What is a Hospitalist?
When you are admitted to Floyd Medical Center for treatment, a hospitalist will likely oversee your care. A hospitalist functions much like your regular doctor while you are in the hospital.
This hospitalist will be a doctor who has attended medical school or an advance practice provider such as a nurse practitioner or a physician assistant. Many hospitalists have advance training in internal medicine, so they know how all the systems of the body work together. Hospitalists are also trained to work closely with specialists – such as a cardiologist or neurologist – who focus on a particular area of care.
During your stay, hospitalists will visit you, review your chart, order needed tests and coordinate care with other providers you see while you are in the hospital.
Available When Needed
Hospitalists are available at Floyd Medical Center day and night, seven days a week. This enables them to respond quickly when needed if you have an immediate medical issue or if additional tests need to be ordered. They are also available to answer questions from other physicians, nurses or family members.
Working with Your Family Doctor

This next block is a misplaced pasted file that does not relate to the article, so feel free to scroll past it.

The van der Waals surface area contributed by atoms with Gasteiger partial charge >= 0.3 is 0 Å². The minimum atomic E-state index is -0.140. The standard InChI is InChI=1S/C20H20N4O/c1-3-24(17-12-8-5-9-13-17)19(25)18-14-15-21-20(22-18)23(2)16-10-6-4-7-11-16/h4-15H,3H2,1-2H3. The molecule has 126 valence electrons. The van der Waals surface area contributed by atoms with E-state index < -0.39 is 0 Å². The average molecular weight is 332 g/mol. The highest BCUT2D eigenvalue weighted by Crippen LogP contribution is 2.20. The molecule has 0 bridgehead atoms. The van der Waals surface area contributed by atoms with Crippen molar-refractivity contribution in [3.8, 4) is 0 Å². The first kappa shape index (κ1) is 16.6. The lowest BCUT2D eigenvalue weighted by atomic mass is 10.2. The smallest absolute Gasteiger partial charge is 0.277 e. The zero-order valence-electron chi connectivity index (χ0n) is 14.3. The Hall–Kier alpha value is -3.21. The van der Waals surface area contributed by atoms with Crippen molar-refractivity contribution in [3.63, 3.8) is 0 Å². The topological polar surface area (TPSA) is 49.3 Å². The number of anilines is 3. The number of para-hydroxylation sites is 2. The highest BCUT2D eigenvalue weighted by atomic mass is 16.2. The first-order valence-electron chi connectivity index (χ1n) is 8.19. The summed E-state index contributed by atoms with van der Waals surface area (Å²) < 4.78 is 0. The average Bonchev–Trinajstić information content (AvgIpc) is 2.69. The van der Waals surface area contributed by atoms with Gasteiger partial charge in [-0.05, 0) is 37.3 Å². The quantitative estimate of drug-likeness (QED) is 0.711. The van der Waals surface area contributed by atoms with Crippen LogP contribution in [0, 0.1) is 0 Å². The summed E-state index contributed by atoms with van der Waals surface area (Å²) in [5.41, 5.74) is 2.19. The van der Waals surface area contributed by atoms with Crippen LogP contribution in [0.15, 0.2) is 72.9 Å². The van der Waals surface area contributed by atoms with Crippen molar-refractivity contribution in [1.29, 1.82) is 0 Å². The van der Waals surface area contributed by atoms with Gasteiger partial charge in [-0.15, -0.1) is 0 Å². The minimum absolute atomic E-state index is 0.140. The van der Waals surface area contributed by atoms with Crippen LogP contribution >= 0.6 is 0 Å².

You might be in the hospital because your regular doctor sent you there for treatment that will provide a better outcome than outpatient care. Hospitalists work closely with the health care provider that you see regularly to discuss treatment options and to review your medical history.
When You Go Home
When you go home from the hospital, the hospitalist will help coordinate follow-up care. This includes prescribing needed medications, giving discharge instructions and speaking with your regular health care provider about needed follow-up visits.
Your physician will be provided with hospital records from your stay. In many cases, patients are instructed to schedule an appointment with their doctor after they leave the hospital. If you do not have a regular doctor, your nurse can help you set up an appointment.
Dr. Daniel Valancius
Specialty: Internal Medicine